Epistles to Several Persons: Epistle II: To a Lady on the Characters of Women

Original Text: 
Alexander Pope, Works (1735). E-10 3938 Fisher Rare Book Library (Toronto).
2"Most Women have no Characters at all."
3Matter too soft a lasting mark to bear,
4And best distinguish'd by black, brown, or fair.
5      How many pictures of one nymph we view,
6All how unlike each other, all how true!
8Is, there, Pastora by a fountain side.
9Here Fannia, leering on her own good man,
10And there, a naked Leda with a Swan.
11Let then the Fair one beautifully cry,
12In Magdalen's loose hair and lifted eye,
13Or dress'd in smiles of sweet Cecilia shine,
14With simp'ring angels, palms, and harps divine;
15Whether the charmer sinner it, or saint it,
17      Come then, the colours and the ground prepare!
18Dip in the rainbow, trick her off in air;
19Choose a firm cloud, before it fall, and in it
22Attracts each light gay meteor of a spark,
25Or Sappho at her toilet's greasy task,
26With Sappho fragrant at an ev'ning Masque:
27So morning insects that in muck begun,
28Shine, buzz, and flyblow in the setting sun.
30The frail one's advocate, the weak one's friend:
33Sudden, she storms! she raves! You tip the wink,
34But spare your censure; Silia does not drink.
35All eyes may see from what the change arose,
36All eyes may see--a pimple on her nose.
38Sighs for the shades--"How charming is a park!"
39A park is purchas'd, but the fair he sees
40All bath'd in tears--"Oh, odious, odious trees!"
41      Ladies, like variegated tulips, show,
42'Tis to their changes that their charms they owe;
43Their happy spots the nice admirer take,
44Fine by defect, and delicately weak.
46Aw'd without virtue, without beauty charm'd;
47Her tongue bewitch'd as oddly as her eyes,
48Less wit than mimic, more a wit than wise;
49Strange graces still, and stranger flights she had,
50Was just not ugly, and was just not mad;
51Yet ne'er so sure our passion to create,
52As when she touch'd the brink of all we hate.
55Has ev'n been prov'd to grant a lover's pray'r,
56And paid a tradesman once to make him stare,
58And made a widow happy, for a whim.
59Why then declare good nature is her scorn,
60When 'tis by that alone she can be borne?
61Why pique all mortals, yet affect a name?
62A fool to pleasure, yet a slave to fame:
65Now conscience chills her, and now passion burns;
66And atheism and religion take their turns;
67A very heathen in the carnal part,
68Yet still a sad, good Christian at her heart.
69      See Sin in State, majestically drunk;
71Chaste to her husband, frank to all beside,
72A teeming mistress, but a barren bride.
74Her head's untouch'd, that noble seat of thought:
75Such this day's doctrine--in another fit
76She sins with poets through pure love of wit.
77What has not fir'd her bosom or her brain?
80The nose of hautgout, and the tip of taste,
81Critiqu'd your wine, and analys'd your meat,
82Yet on plain pudding deign'd at home to eat;
84On the soft passion, and the taste refin'd,
85Th' address, the delicacy--stoops at once,
86And makes her hearty meal upon a dunce.
88To Toast our wants and wishes, is her way;
89Nor asks of God, but of her stars to give
90The mighty blessing, "while we live, to live."
91Then all for death, that opiate of the soul!
93Say, what can cause such impotence of mind?
94A spark too fickle, or a spouse too kind.
95Wise wretch! with pleasures too refin'd to please;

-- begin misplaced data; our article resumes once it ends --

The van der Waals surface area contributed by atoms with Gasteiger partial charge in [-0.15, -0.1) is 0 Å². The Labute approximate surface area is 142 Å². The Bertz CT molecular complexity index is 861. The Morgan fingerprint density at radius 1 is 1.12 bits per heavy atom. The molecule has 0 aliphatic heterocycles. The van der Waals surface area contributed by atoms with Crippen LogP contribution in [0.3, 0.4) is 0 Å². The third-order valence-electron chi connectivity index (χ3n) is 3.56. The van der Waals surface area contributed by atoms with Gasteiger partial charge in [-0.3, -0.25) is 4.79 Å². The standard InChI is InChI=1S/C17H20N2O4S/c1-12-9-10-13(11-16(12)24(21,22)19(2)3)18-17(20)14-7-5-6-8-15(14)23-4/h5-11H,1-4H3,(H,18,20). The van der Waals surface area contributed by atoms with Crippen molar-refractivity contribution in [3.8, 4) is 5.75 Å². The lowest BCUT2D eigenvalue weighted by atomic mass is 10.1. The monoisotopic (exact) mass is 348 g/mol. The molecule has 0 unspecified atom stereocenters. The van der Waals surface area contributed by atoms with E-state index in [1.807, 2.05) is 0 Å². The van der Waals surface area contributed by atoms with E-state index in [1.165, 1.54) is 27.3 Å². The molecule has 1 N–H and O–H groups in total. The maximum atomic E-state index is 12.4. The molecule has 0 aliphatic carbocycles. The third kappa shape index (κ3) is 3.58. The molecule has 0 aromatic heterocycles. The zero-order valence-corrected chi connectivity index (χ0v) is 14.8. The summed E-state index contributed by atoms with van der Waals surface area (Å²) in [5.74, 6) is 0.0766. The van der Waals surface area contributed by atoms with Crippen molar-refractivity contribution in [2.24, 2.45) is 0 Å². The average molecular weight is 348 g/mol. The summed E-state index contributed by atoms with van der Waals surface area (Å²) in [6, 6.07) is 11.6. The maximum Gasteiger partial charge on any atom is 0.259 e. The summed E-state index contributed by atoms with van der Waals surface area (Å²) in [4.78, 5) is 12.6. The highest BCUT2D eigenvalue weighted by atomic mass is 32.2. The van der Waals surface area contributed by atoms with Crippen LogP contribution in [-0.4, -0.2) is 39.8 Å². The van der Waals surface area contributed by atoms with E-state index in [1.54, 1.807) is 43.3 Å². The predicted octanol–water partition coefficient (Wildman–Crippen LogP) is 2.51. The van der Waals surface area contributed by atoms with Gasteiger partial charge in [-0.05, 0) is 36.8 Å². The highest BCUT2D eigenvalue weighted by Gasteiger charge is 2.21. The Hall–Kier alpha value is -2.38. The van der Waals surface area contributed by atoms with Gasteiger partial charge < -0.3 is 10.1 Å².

96With too much spirit to be e'er at ease;
97With too much quickness ever to be taught;
98With too much thinking to have common thought:
99You purchase pain with all that joy can give,
100And die of nothing but a rage to live.
102No ass so meek, no ass so obstinate:
103Or her, that owns her faults, but never mends,
104Because she's honest, and the best of friends:
105Or her, whose life the Church and scandal share,
106For ever in a passion, or a prayer:
109Or who in sweet vicissitude appears
110Of mirth and opium, ratafie and tears,
112To kill those foes to fair ones, time and thought.
113Woman and fool are two hard things to hit,
114For true no-meaning puzzles more than wit.
116Scarce once herself, by turns all womankind!
117Who, with herself, or others, from her birth
118Finds all her life one warfare upon earth:
119Shines, in exposing knaves, and painting fools,
120Yet is, whate'er she hates and ridicules.
121No thought advances, but her eddy brain
122Whisks it about, and down it goes again.
123Full sixty years the world has been her trade,
124The wisest fool much time has ever made.
125From loveless youth to unrespected age,
126No passion gratified except her rage.
127So much the fury still outran the wit,
128The pleasure miss'd her, and the scandal hit.
129Who breaks with her,-provokes revenge from Hell,
131Her every turn with violence pursu'd,
132Nor more a storm her hate than gratitude.
133To that each passion turns, or soon or late;
134Love, if it makes her yield, must make her hate:
135Superiors? death! and equals? what a curse!
136But an inferior not dependant? worse.
137Offend her, and she knows not to forgive;
138Oblige her, and she'll hate you while you live:
139But die, and she'll adore you--Then the Bust
140And Temple rise--then fall again to dust.
141Last night, her Lord was all that's good and great;
142A knave this morning, and his will a cheat.
143Strange! by the means defeated of the ends,
144By spirit robb'd of pow'r, by warmth of friends,
145By wealth of follow'rs! without one distress
146Sick of herself through very selfishness!
147Atossa, curs'd with ev'ry granted pray'r,
148Childless with all her children, wants an heir.
149To heirs unknown descends th' unguarded store,
150Or wanders, heav'n-directed, to the poor.
151      Pictures like these, dear Madam, to design,
152Asks no firm hand, and no unerring line;
153Some wand'ring touch or some reflected light,
154Some flying stroke alone can hit 'em right:
156Chameleons who can paint in white and black?
158Nature in her then err'd not, but forgot.